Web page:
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From Faces to People and Places
5 May @ 10:00 am - 2 June @ 4:30 pm
GALLERY ONE SMALACOMBE PORTRAIT PRIZE AWARDED ARTISTS EXHIBITION
Glenda Fell Jones PRIZE WINNER 2022
Jax MacMillan M & M CARBINS YOUTH PRIZE WINNER 2022
Sophie Hann GALLERY ONE PAMELA OBORN HANGER’S CHOICE PRIZE WINNER 2022
John Baxter HIGHLY COMMENDED 2022
Glenda Fell Jones
Whether I am in a painting shed in the south-west coast of Victoria or up in a caravan on the Southern highlands of NSW . . . I paint every day .I lose myself in the direct application of oil paint colours, whether it’s applied with knife or brush or a rag.I paint portraits and landscape (mostly plein air) and still life.
Glenda Fell Jones has had numerous solo and group exhibitions in both Sydney and Melbourne. She been a finalist in the Archibald Prize; Salon des Refusés of the Archibald; semi-finalist in Doug Moran Portrait prize; finalist in the Portia Geach Painting Prize and finalist in the NSW Parliamentary Plein Air Art Prize.
Jax is a 17-year-old student in Sydney. The major focus of his educational interest is visual art, especially painting. He has contributed to a number of youth art exhibitions including the 2022 Gallery One Smallacombe Portrait Prize exhibition, 2022 Brisbane Portrait Prize – Next Gen(Highly Commended), 2022 Mosman Youth Art Prize (Finalist),2021 Southern Sydney regional Young Archie Hazlehurst (Finalist), 2022 Doyles Art Award – Junior.
Recently Jax had the opportunity to participate in the National Art Gallery summer art scholarship. Jax hopes to pursue a career in visual art and continues to look for opportunities to learn and to express himself creatively.
In this exhibition Jax will show, among other works, 2 portraits of family’s cousins who both have a disability. Jax has expressed concern that people with a disability are under represented as portrait subjects and so was keen to include these 2 works.
Sophie received a Bachelor of Art from Flinders University and studies at the New York Studio on a scholarship. She enjoyed an informal mentorship with the master of tonal realism Robert Hannaford. Sophie has been awarded a number of prizes including the Ruth Tuck Travelling Scholarship, the Art Gallery of New South Wales Dyason Bequest and three Arts SA Grants. Her work has been selected for a number awards, including the Doug Moran Portrait Prize, Alice Bale Award, Brett Whitely Scholarship, Hans Heysen Landscape Prize, the Portia Geach Memorial Award to name a few. https://sophiehann-blog.tumblr.com/
1996 Studied Art, New York Studio School of Drawing, Painting and Sculpture, NY, USA.
Recipient of the AGNSW’s Dyason Bequest for international study.
1995 Bachelor of Arts (Visual Art & History) Flinders University
1991-90 Mentorship with Robert Hannaford
I started painting as a young child, growing up in rural Western Victoria in the 1960’s.The landscape intrigued me then and has remained a huge source of inspiration. Fortunately my family encouraged an interest in art and music. While my peers were mastering football and cricket, I spent my childhood in piano and painting classes. In my teens life changed dramatically with a move to Melbourne and the shock of leaving the bush for suburban life. The transition came with opportunities, most notably a chance to attend private painting classes with John Balmain, himself a former student of the Max Meldrum school.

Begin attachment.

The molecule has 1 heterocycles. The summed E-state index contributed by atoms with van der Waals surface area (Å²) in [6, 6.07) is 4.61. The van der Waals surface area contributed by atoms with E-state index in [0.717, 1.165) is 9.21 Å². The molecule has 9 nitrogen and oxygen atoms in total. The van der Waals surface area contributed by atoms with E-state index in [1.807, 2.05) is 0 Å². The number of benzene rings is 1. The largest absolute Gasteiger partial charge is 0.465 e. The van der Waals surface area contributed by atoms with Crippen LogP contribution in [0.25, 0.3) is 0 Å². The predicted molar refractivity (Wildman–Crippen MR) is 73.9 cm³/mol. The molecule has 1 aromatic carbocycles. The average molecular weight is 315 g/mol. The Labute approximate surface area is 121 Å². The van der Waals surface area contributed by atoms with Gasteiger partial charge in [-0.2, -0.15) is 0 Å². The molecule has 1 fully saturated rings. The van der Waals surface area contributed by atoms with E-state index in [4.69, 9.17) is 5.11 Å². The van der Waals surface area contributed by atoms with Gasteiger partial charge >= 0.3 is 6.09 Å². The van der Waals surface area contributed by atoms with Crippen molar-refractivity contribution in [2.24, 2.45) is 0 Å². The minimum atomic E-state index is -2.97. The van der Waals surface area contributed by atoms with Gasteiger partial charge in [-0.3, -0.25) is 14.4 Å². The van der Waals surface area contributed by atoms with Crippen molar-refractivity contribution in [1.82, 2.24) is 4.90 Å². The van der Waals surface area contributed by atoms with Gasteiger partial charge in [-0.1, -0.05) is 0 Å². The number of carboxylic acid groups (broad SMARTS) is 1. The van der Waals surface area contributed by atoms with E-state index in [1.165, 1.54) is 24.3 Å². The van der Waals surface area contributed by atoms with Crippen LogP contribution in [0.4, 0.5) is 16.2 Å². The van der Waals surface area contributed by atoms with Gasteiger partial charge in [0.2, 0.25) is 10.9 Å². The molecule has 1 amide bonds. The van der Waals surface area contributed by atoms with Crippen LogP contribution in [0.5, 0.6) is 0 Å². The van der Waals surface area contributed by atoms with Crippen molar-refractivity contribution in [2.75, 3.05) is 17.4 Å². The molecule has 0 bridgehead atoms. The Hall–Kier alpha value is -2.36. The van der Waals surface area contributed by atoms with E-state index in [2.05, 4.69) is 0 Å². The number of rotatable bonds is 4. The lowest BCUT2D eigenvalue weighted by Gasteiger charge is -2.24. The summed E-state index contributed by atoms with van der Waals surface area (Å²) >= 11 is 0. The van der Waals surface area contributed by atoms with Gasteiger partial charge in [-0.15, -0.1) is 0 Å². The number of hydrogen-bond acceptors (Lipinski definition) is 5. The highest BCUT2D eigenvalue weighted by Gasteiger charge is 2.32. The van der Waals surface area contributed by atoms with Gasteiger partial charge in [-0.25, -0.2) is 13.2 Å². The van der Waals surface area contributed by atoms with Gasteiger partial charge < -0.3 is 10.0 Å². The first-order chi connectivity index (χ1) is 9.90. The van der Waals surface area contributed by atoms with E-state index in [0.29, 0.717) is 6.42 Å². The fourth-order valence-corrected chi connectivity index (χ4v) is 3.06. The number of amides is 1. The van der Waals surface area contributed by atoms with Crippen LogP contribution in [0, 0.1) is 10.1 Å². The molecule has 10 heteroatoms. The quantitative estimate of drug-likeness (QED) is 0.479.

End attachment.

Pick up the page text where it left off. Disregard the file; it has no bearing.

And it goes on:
John Balmain mentored me as a young artist, trained my ‘eye’ to understand tone, composition and the rich colours of the Australian landscape. He taught me to appreciate the power and clarity of natural light, best experienced painting ‘plein air’ despite flies, mosquitoes and the odd snake, apparently attracted to my easel and oil paints. I learnt life drawing, the discipline of studying still-life and the challenge of portraits. I was inspired to have a teacher whose works were selected for the Archibald prize and I dreamt of a career in Art. Despite the culture shock of life in the big city, and the typical roller coaster journey of adolescence, I graduated from year 12 then suddenly had some hard career choices to make. I pragmatically opted for a career in architecture rather than following opportunities to study fine arts. Ironically painting was the major source of funds throughout my years at Melbourne Uni architecture school. I received commissions for portrait and landscape works and held a series of student exhibitions, cobbled together with my enthusiastic but inexperienced circle of creative friends.
Architecture proved rewarding but in terms of artistic freedom, never approached the intensity I had enjoyed in art. In the 80’s my architectural and artistic interests converged when a generous Rotary Foundation undergrad scholarship provided an exciting opportunity to study at the Royal Danish Academy of Fine Arts in Copenhagen. Denmark and travel around Europe exposed me to new ways to look at art and a whole new context in which to develop my skills.
Recently my work has become more spontaneous currently exploring the ‘cusp’ between realism and abstraction, as I apply traditional techniques through a newfound lens. Each work is a stepping stone to my next exploration. Nature remains a driving force, the colours, light, patterns and movement which I interpret now with vastly greater freedom.I throw myself into the creative process and am humbled by how the works speak to different people in individual ways. I’m driven to explore a full spectrum of subjects, the natural environment, urban and social contexts, emotional and personal experiences.I want to create art that resonates with people, through sharpening and altering perceptions of the familiar and by exposing them to unfamiliar places, stories, colours and emotions.